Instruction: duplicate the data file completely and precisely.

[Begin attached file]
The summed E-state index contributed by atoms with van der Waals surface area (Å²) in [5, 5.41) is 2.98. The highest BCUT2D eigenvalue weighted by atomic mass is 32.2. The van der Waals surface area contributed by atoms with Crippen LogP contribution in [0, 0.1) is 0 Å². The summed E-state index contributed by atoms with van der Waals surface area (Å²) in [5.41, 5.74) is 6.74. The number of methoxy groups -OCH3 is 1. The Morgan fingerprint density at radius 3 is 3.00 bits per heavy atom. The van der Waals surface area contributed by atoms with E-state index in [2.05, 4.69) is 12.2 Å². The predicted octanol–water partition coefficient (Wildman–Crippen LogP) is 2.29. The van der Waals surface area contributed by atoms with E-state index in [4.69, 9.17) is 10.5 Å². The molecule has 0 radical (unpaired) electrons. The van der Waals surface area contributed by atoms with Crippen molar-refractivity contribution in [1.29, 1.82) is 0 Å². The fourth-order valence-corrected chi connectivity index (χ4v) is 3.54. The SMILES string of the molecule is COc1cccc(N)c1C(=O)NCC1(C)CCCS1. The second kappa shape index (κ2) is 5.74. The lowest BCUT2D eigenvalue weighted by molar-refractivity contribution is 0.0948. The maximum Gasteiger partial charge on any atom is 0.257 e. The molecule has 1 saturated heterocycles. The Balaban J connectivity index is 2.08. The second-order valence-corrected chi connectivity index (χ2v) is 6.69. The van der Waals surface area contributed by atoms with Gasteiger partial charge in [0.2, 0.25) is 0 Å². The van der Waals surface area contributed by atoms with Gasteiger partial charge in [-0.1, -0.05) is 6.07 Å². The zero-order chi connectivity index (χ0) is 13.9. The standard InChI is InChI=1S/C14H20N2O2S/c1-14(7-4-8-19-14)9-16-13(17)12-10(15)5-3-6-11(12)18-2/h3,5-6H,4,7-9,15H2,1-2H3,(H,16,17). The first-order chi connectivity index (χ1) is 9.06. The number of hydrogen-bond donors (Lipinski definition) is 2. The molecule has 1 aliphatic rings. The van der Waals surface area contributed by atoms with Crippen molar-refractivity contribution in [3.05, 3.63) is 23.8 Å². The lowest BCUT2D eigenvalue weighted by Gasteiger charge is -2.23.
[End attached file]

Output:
The summed E-state index contributed by atoms with van der Waals surface area (Å²) in [5, 5.41) is 2.98. The highest BCUT2D eigenvalue weighted by atomic mass is 32.2. The van der Waals surface area contributed by atoms with Crippen LogP contribution in [0, 0.1) is 0 Å². The summed E-state index contributed by atoms with van der Waals surface area (Å²) in [5.41, 5.74) is 6.74. The number of methoxy groups -OCH3 is 1. The Morgan fingerprint density at radius 3 is 3.00 bits per heavy atom. The van der Waals surface area contributed by atoms with E-state index in [2.05, 4.69) is 12.2 Å². The predicted octanol–water partition coefficient (Wildman–Crippen LogP) is 2.29. The van der Waals surface area contributed by atoms with E-state index in [4.69, 9.17) is 10.5 Å². The molecule has 0 radical (unpaired) electrons. The van der Waals surface area contributed by atoms with Crippen molar-refractivity contribution in [1.29, 1.82) is 0 Å². The fourth-order valence-corrected chi connectivity index (χ4v) is 3.54. The SMILES string of the molecule is COc1cccc(N)c1C(=O)NCC1(C)CCCS1. The second kappa shape index (κ2) is 5.74. The lowest BCUT2D eigenvalue weighted by molar-refractivity contribution is 0.0948. The maximum Gasteiger partial charge on any atom is 0.257 e. The molecule has 1 saturated heterocycles. The Balaban J connectivity index is 2.08. The second-order valence-corrected chi connectivity index (χ2v) is 6.69. The van der Waals surface area contributed by atoms with Gasteiger partial charge in [0.2, 0.25) is 0 Å². The van der Waals surface area contributed by atoms with Gasteiger partial charge in [-0.1, -0.05) is 6.07 Å². The zero-order chi connectivity index (χ0) is 13.9. The standard InChI is InChI=1S/C14H20N2O2S/c1-14(7-4-8-19-14)9-16-13(17)12-10(15)5-3-6-11(12)18-2/h3,5-6H,4,7-9,15H2,1-2H3,(H,16,17). The first-order chi connectivity index (χ1) is 9.06. The number of hydrogen-bond donors (Lipinski definition) is 2. The molecule has 1 aliphatic rings. The van der Waals surface area contributed by atoms with Crippen molar-refractivity contribution in [3.05, 3.63) is 23.8 Å². The lowest BCUT2D eigenvalue weighted by Gasteiger charge is -2.23.